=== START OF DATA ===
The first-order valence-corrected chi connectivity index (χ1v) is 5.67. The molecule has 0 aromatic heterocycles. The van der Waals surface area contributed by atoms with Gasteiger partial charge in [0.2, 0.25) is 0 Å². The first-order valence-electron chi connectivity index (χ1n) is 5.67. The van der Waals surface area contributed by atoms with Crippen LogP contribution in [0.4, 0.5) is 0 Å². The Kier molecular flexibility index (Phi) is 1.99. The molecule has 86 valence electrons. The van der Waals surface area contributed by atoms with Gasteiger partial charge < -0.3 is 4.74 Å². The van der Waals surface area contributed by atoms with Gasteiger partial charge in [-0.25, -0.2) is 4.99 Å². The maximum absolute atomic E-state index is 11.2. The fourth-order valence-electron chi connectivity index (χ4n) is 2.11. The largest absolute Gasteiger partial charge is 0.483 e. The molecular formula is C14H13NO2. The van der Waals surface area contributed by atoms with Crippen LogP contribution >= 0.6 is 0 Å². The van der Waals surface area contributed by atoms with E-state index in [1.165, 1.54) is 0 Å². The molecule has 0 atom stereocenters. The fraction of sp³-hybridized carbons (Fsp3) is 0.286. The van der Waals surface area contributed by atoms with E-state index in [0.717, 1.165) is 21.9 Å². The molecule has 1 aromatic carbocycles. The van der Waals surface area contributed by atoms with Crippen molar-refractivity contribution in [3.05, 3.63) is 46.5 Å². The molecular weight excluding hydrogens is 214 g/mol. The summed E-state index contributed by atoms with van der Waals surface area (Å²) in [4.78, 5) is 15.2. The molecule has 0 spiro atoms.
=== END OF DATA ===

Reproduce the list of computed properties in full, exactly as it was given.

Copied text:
The first-order valence-corrected chi connectivity index (χ1v) is 5.67. The molecule has 0 aromatic heterocycles. The van der Waals surface area contributed by atoms with Gasteiger partial charge in [0.2, 0.25) is 0 Å². The first-order valence-electron chi connectivity index (χ1n) is 5.67. The van der Waals surface area contributed by atoms with Crippen LogP contribution in [0.4, 0.5) is 0 Å². The Kier molecular flexibility index (Phi) is 1.99. The molecule has 86 valence electrons. The van der Waals surface area contributed by atoms with Gasteiger partial charge < -0.3 is 4.74 Å². The van der Waals surface area contributed by atoms with Gasteiger partial charge in [-0.25, -0.2) is 4.99 Å². The maximum absolute atomic E-state index is 11.2. The fourth-order valence-electron chi connectivity index (χ4n) is 2.11. The largest absolute Gasteiger partial charge is 0.483 e. The molecular formula is C14H13NO2. The van der Waals surface area contributed by atoms with Crippen LogP contribution >= 0.6 is 0 Å². The van der Waals surface area contributed by atoms with E-state index in [1.165, 1.54) is 0 Å². The molecule has 0 atom stereocenters. The fraction of sp³-hybridized carbons (Fsp3) is 0.286. The van der Waals surface area contributed by atoms with E-state index in [0.717, 1.165) is 21.9 Å². The molecule has 1 aromatic carbocycles. The van der Waals surface area contributed by atoms with Crippen molar-refractivity contribution in [3.05, 3.63) is 46.5 Å². The molecular weight excluding hydrogens is 214 g/mol. The summed E-state index contributed by atoms with van der Waals surface area (Å²) in [4.78, 5) is 15.2. The molecule has 0 spiro atoms.